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Talking about dementia as a progressive illness and end of life

Dementia refers to problems with memory, thinking and communication that are caused by damage to the brain.

The most common type of dementia in the UK is Alzheimer’s disease, but there are many different types of dementia. You can find out more about dementia in our sister course: Dementia care: Staying connected and living well.

Dementia is a chronic and progressive illness. This means that dementia is permanent and that the symptoms get worse over time. In the later stages of dementia, people may have difficulties with eating, drinking, moving around, communication and recognising loved ones. It can become increasingly difficult for the person with dementia to express their needs and wishes.

Whilst the symptoms of advanced dementia are complex and can pose difficulties with daily activities such as eating and drinking, this does not always mean that end of life is near. It is difficult to know when someone living with dementia is coming to the end of their life, but the medical professionals involved in the care of the individual will be able to tell you what they think as things progress. As Consultant Christopher Massey highlighted in Step 1.7 it can also be helpful to look back at changes over the last year.

Thinking and talking about end of life and the progression of dementia can be frightening, but talking about this can help you to prepare for what the future might hold. We can perhaps make it easier, or less stressful, to talk about this by seeking support and taking some simple steps. There are a range of organisations and professionals who can help start this conversation and give you advice and support about what to think and talk about. In the UK your key contact for support is your GP (General Practitioner). Even if your GP hasn’t broached the subject, you can start this conversation with them. Alternatively you might first want to talk to someone who is familiar with dementia or caring.

Regardless of the type of dementia which your relative has, you can speak to charities and organisations such as Alzheimer’s Society or Dementia UK. Alzheimer’s Society have resources available online, and have a National Dementia Helpline (in England, Wales and Northern Ireland) where you can speak to an adviser over the phone. If the person you support has received a diagnosis of dementia in the UK then they (and you) have probably been in contact with a specialist dementia service or memory clinic. Other countries are likely to have their own organisations who can help. A healthcare professional should be able to point you in the right direction. Professionals will be able to explain more about the progression of dementia and will be able to provide advice and support about what to talk about and what the future may hold.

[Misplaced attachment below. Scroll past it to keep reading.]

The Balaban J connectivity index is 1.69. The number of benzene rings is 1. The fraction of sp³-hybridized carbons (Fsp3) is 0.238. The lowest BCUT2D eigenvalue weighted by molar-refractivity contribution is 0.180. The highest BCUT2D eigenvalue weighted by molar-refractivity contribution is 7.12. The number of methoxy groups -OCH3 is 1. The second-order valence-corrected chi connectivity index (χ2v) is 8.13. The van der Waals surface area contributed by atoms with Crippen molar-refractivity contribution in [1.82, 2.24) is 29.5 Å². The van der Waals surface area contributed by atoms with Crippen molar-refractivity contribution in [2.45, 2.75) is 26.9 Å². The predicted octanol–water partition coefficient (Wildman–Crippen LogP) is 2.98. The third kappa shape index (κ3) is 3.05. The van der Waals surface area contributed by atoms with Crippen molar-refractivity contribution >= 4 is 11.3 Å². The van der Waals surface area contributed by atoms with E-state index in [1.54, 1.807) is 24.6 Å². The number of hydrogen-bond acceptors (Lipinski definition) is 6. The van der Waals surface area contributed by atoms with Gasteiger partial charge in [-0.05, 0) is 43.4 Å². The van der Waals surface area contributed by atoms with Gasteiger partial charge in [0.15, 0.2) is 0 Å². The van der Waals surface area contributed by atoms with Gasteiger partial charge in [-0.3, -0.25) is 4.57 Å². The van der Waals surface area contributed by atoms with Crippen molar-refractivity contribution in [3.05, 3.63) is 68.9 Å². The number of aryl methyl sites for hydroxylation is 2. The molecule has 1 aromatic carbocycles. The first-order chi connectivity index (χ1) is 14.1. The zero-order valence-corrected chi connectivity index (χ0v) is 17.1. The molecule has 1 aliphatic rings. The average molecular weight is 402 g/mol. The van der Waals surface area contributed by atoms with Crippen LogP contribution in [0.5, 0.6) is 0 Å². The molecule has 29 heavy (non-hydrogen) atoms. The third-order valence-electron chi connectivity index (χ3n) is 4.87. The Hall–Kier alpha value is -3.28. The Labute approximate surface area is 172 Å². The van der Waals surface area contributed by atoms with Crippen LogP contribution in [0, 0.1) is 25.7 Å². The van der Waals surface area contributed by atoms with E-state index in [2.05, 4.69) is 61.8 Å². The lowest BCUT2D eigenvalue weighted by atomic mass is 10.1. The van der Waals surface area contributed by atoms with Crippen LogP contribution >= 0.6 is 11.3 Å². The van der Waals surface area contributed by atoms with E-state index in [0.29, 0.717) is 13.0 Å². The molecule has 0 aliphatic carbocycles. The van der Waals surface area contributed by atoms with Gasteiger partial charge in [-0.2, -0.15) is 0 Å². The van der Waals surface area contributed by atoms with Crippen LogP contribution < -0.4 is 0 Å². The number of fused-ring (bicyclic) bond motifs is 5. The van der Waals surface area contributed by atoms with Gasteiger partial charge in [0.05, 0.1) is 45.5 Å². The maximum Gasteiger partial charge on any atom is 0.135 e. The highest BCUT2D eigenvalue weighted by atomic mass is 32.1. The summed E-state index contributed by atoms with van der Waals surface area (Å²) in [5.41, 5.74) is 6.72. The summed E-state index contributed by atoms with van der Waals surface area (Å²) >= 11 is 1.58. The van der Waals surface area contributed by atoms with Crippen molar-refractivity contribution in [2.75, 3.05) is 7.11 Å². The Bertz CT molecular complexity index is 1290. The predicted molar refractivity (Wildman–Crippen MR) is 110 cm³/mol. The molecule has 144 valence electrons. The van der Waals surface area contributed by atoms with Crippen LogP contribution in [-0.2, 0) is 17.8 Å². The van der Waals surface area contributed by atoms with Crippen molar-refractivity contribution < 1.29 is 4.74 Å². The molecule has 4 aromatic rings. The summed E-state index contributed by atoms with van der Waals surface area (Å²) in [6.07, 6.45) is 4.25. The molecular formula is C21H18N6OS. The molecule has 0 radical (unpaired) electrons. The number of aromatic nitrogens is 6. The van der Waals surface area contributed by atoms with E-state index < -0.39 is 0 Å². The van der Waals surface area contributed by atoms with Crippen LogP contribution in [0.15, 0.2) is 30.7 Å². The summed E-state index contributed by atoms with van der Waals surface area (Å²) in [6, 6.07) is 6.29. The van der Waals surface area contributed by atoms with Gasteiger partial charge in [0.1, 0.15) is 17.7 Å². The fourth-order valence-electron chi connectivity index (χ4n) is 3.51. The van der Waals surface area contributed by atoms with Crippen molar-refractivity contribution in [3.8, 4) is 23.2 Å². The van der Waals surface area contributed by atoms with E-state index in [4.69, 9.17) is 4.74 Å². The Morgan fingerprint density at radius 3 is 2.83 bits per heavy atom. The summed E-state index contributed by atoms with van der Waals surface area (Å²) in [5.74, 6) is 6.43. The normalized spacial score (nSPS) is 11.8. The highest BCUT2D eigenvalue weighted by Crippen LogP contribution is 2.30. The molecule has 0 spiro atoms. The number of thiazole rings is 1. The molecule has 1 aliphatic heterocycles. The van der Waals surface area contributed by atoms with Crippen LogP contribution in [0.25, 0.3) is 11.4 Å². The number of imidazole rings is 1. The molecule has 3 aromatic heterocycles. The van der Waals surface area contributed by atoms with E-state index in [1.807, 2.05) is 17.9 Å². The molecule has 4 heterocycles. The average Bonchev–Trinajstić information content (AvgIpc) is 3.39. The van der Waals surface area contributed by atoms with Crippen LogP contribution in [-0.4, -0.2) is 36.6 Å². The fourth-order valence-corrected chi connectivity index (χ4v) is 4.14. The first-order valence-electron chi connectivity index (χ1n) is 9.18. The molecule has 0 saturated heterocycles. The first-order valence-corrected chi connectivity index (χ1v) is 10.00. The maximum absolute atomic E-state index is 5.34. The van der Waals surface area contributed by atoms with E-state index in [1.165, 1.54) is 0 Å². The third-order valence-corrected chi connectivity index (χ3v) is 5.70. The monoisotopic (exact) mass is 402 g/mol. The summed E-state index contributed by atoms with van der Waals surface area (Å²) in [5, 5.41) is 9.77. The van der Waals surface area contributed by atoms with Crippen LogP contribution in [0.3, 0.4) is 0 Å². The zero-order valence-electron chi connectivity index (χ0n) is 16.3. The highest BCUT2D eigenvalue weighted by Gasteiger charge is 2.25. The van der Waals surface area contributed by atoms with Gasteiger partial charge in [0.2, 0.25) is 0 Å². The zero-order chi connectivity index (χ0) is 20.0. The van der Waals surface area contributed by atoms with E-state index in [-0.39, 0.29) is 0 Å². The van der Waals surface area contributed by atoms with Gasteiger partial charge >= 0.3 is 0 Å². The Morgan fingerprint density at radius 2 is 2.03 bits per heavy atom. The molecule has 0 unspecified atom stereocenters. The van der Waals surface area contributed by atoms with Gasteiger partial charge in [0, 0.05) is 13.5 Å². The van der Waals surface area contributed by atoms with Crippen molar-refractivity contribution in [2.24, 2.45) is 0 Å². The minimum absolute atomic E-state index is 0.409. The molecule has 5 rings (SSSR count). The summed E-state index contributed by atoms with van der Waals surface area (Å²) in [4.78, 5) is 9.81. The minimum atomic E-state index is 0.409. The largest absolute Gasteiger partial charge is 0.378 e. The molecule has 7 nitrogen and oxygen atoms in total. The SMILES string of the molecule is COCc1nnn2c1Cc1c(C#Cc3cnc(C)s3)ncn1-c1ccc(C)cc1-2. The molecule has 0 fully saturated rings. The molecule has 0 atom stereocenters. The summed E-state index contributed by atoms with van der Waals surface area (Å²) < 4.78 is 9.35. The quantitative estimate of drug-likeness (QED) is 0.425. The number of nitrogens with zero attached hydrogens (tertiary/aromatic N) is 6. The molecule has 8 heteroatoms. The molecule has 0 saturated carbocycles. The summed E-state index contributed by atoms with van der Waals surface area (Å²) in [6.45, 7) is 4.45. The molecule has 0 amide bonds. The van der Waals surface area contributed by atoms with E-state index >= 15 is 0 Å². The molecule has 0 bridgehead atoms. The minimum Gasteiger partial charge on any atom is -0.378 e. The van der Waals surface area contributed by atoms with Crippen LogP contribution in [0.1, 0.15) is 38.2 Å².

Talking about how things might change in the future, and how someone wants to be treated and cared for towards and at the end of their life can help prepare for changes and to ensure that the wishes of the person are respected. Talking together about end of life and the progression of dementia as early as possible may seem challenging, but it can provide opportunities for the person with dementia to make important decisions about their future and may be beneficial to help you both prepare and plan ahead.

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This article is from the free online course:

Dementia Care: Living Well as Dementia Progresses

Newcastle University